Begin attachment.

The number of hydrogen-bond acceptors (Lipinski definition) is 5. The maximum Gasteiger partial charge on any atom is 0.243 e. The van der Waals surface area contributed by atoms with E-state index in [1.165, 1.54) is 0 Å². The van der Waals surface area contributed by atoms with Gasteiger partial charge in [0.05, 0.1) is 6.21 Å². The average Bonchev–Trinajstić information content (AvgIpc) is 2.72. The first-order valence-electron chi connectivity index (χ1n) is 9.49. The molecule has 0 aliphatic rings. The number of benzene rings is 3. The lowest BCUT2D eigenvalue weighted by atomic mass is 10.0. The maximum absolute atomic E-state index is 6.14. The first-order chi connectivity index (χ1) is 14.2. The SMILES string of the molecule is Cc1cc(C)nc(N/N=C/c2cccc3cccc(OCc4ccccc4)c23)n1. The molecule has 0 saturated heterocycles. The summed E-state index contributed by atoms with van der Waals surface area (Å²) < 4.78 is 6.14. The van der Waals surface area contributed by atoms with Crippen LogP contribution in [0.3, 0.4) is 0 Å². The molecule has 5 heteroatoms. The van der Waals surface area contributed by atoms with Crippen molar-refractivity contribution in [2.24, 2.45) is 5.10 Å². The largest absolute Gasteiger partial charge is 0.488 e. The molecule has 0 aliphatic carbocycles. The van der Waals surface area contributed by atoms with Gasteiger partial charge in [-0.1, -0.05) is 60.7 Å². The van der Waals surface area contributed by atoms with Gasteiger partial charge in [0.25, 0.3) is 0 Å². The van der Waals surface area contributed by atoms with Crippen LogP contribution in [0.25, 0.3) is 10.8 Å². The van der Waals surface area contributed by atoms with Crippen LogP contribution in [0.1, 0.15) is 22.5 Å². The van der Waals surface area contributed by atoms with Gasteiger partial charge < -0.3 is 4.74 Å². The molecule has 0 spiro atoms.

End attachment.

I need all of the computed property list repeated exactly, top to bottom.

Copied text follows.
The number of hydrogen-bond acceptors (Lipinski definition) is 5. The maximum Gasteiger partial charge on any atom is 0.243 e. The van der Waals surface area contributed by atoms with E-state index in [1.165, 1.54) is 0 Å². The van der Waals surface area contributed by atoms with Gasteiger partial charge in [0.05, 0.1) is 6.21 Å². The average Bonchev–Trinajstić information content (AvgIpc) is 2.72. The first-order valence-electron chi connectivity index (χ1n) is 9.49. The molecule has 0 aliphatic rings. The number of benzene rings is 3. The lowest BCUT2D eigenvalue weighted by atomic mass is 10.0. The maximum absolute atomic E-state index is 6.14. The first-order chi connectivity index (χ1) is 14.2. The SMILES string of the molecule is Cc1cc(C)nc(N/N=C/c2cccc3cccc(OCc4ccccc4)c23)n1. The molecule has 0 saturated heterocycles. The summed E-state index contributed by atoms with van der Waals surface area (Å²) < 4.78 is 6.14. The van der Waals surface area contributed by atoms with Crippen LogP contribution in [0.3, 0.4) is 0 Å². The molecule has 5 heteroatoms. The van der Waals surface area contributed by atoms with Crippen molar-refractivity contribution in [2.24, 2.45) is 5.10 Å². The largest absolute Gasteiger partial charge is 0.488 e. The molecule has 0 aliphatic carbocycles. The van der Waals surface area contributed by atoms with Gasteiger partial charge in [-0.1, -0.05) is 60.7 Å². The van der Waals surface area contributed by atoms with Gasteiger partial charge in [0.25, 0.3) is 0 Å². The van der Waals surface area contributed by atoms with Crippen LogP contribution in [0.25, 0.3) is 10.8 Å². The van der Waals surface area contributed by atoms with Crippen LogP contribution in [0.1, 0.15) is 22.5 Å². The van der Waals surface area contributed by atoms with Gasteiger partial charge < -0.3 is 4.74 Å². The molecule has 0 spiro atoms.